JOHN AUTON’S THOUGHT FOR THE WEEK
29 November 2020 (Advent Sunday) – Signs of the End of the Age
This week’s passage about “The Signs of the End of the Age”, from Mark’s gospel, chapter 13, verses 24 to 37, expands on the theme we studied in last week’s passage from Matthew 25 about “The Sheep and the Goats”. Last week, we learned that when Jesus returns (which will be at an hour when we do not expect him), he will judge every human being who has ever lived. He will divide us into two categories – the “sheep”, who are assured an eternal place in heaven; and the “goats”, who will go to eternal damnation.
In this week’s passage, Jesus gives us advice on how to anticipate the time of his second coming. He says, in verses 28 and 29, that we know summer is coming when we see the fig tree putting forth leaves on its branches. In just the same way, we must be alert to crucial signs that the “End of the Age” is coming.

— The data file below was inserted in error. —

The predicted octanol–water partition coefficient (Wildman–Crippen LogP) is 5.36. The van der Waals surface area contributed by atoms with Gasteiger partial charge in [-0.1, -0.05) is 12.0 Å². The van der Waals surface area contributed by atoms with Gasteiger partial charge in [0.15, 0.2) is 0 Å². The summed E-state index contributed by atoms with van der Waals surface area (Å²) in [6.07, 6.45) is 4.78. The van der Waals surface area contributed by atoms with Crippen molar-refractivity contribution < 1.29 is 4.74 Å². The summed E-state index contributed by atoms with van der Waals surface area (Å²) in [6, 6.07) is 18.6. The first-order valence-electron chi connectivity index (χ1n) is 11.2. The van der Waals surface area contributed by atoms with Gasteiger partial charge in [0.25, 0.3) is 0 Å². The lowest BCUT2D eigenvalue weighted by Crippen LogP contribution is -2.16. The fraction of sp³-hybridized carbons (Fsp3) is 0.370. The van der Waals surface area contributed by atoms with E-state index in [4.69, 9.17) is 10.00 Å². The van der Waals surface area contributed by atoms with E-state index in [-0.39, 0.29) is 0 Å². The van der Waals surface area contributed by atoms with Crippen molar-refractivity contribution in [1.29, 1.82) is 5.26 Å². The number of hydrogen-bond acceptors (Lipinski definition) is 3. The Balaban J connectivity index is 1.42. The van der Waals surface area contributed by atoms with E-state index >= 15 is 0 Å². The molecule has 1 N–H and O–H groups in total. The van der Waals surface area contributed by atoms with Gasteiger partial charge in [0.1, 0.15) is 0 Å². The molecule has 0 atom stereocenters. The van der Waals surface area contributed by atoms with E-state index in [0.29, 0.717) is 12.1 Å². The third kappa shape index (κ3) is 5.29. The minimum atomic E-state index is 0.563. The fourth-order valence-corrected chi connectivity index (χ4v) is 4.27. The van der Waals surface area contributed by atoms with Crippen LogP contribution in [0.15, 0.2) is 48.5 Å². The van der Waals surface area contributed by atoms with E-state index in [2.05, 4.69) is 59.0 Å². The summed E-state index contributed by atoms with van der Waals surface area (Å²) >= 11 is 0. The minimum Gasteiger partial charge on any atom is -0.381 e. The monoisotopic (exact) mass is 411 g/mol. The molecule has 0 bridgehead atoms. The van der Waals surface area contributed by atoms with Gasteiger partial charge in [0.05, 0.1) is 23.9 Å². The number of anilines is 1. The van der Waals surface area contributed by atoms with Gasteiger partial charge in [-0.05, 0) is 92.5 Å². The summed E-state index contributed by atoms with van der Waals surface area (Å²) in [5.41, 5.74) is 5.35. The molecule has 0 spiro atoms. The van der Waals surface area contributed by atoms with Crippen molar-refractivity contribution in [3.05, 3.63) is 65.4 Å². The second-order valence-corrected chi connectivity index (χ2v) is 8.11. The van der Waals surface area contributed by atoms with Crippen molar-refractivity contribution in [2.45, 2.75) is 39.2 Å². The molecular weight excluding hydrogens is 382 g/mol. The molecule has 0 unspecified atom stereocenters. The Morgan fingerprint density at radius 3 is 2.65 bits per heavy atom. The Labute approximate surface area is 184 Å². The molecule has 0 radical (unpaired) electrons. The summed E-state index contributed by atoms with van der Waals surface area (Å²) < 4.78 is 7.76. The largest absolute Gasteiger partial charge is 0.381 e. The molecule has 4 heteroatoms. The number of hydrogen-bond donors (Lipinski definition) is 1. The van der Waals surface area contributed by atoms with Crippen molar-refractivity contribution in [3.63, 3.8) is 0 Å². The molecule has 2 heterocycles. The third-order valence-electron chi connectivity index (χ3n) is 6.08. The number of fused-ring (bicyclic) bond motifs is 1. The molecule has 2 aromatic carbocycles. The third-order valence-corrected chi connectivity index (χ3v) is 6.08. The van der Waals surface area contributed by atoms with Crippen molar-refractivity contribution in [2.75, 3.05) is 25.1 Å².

In verse 29, the crucial signs are simply referred as “these things taking place”; but if we look back to verses 7 and 8 of the same chapter, that is Mark chapter 13, we find the signs are clearly listed – “wars and rumours of wars”; “nation rising against nation”; and “earthquakes and famines”. A further sign is given in verse 22, namely, “false prophets will appear”.
If we ignore these signs when they appear, we do so at our peril. We must be READY for Jesus’ second coming, which – as I mentioned last week – could be today, or it could be in a thousand years’ time. We must live every single day as if we expect Jesus to return that day. As we learned last week, we must love our fellow believers, treating them with practical kindness if we find them hungry or thirsty, needing clothing, sick, or in prison.
I will close by telling a story from my personal experience, to illustrate what “being ready for Jesus’ second coming” looks like. When I was at my previous church in Finchley, I arrived for the service one Sunday morning to find the Associate Vicar, Revd Colin Brookes, on his hands and knees on the pavement, clearing up some dog droppings. Colin explained to me, “I don’t want the congregation to tread in this”. In his sermon that morning, Colin told us that, while he was scraping up the droppings, he found himself thinking, “Wouldn’t it be GREAT if Jesus came back and found me doing this?!!” That is what being READY for Jesus’ Second Coming means – it means doing acts of kindness for the benefit of our fellow believers, regardless of the personal cost to ourselves.
John Auton, Licensed Lay Minister, St Nicholas Church, Elstree